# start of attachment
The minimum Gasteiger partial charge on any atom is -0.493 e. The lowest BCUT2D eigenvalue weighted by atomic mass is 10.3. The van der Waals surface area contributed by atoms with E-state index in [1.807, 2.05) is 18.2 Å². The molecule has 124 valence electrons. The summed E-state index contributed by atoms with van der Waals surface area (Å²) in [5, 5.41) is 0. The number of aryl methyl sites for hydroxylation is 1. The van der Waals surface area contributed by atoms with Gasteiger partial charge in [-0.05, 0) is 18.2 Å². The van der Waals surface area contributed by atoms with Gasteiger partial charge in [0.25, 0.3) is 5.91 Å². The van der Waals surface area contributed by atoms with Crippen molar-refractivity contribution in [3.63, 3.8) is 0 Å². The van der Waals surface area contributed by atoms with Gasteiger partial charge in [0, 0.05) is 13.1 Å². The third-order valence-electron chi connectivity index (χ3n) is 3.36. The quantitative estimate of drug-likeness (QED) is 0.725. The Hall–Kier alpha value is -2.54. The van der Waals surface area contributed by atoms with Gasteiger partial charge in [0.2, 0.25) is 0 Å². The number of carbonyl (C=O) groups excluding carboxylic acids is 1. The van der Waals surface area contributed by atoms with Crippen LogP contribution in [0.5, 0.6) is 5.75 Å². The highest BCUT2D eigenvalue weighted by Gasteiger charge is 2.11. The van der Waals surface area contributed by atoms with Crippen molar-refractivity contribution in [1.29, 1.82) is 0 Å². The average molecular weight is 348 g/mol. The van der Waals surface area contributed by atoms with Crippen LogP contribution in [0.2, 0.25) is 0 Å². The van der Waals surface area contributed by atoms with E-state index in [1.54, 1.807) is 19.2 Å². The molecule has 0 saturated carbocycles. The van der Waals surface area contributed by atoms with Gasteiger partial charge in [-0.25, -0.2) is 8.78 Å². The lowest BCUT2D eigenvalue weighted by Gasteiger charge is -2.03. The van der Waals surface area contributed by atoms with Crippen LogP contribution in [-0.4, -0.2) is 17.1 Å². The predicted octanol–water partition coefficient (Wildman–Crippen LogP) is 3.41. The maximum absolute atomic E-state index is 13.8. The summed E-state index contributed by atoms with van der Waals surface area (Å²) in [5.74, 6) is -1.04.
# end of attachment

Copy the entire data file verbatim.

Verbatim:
The minimum Gasteiger partial charge on any atom is -0.493 e. The lowest BCUT2D eigenvalue weighted by atomic mass is 10.3. The van der Waals surface area contributed by atoms with E-state index in [1.807, 2.05) is 18.2 Å². The molecule has 124 valence electrons. The summed E-state index contributed by atoms with van der Waals surface area (Å²) in [5, 5.41) is 0. The number of aryl methyl sites for hydroxylation is 1. The van der Waals surface area contributed by atoms with Gasteiger partial charge in [-0.05, 0) is 18.2 Å². The van der Waals surface area contributed by atoms with Gasteiger partial charge in [0.25, 0.3) is 5.91 Å². The van der Waals surface area contributed by atoms with Crippen molar-refractivity contribution in [3.63, 3.8) is 0 Å². The van der Waals surface area contributed by atoms with Gasteiger partial charge in [0, 0.05) is 13.1 Å². The third-order valence-electron chi connectivity index (χ3n) is 3.36. The quantitative estimate of drug-likeness (QED) is 0.725. The Hall–Kier alpha value is -2.54. The van der Waals surface area contributed by atoms with Gasteiger partial charge in [0.2, 0.25) is 0 Å². The number of carbonyl (C=O) groups excluding carboxylic acids is 1. The van der Waals surface area contributed by atoms with Crippen LogP contribution in [0.5, 0.6) is 5.75 Å². The highest BCUT2D eigenvalue weighted by Gasteiger charge is 2.11. The van der Waals surface area contributed by atoms with Crippen molar-refractivity contribution in [1.29, 1.82) is 0 Å². The average molecular weight is 348 g/mol. The van der Waals surface area contributed by atoms with Crippen LogP contribution in [0.2, 0.25) is 0 Å². The van der Waals surface area contributed by atoms with E-state index in [1.54, 1.807) is 19.2 Å². The molecule has 0 saturated carbocycles. The van der Waals surface area contributed by atoms with Gasteiger partial charge in [-0.25, -0.2) is 8.78 Å². The lowest BCUT2D eigenvalue weighted by Gasteiger charge is -2.03. The van der Waals surface area contributed by atoms with Crippen LogP contribution in [-0.4, -0.2) is 17.1 Å². The predicted octanol–water partition coefficient (Wildman–Crippen LogP) is 3.41. The maximum absolute atomic E-state index is 13.8. The summed E-state index contributed by atoms with van der Waals surface area (Å²) in [5.74, 6) is -1.04.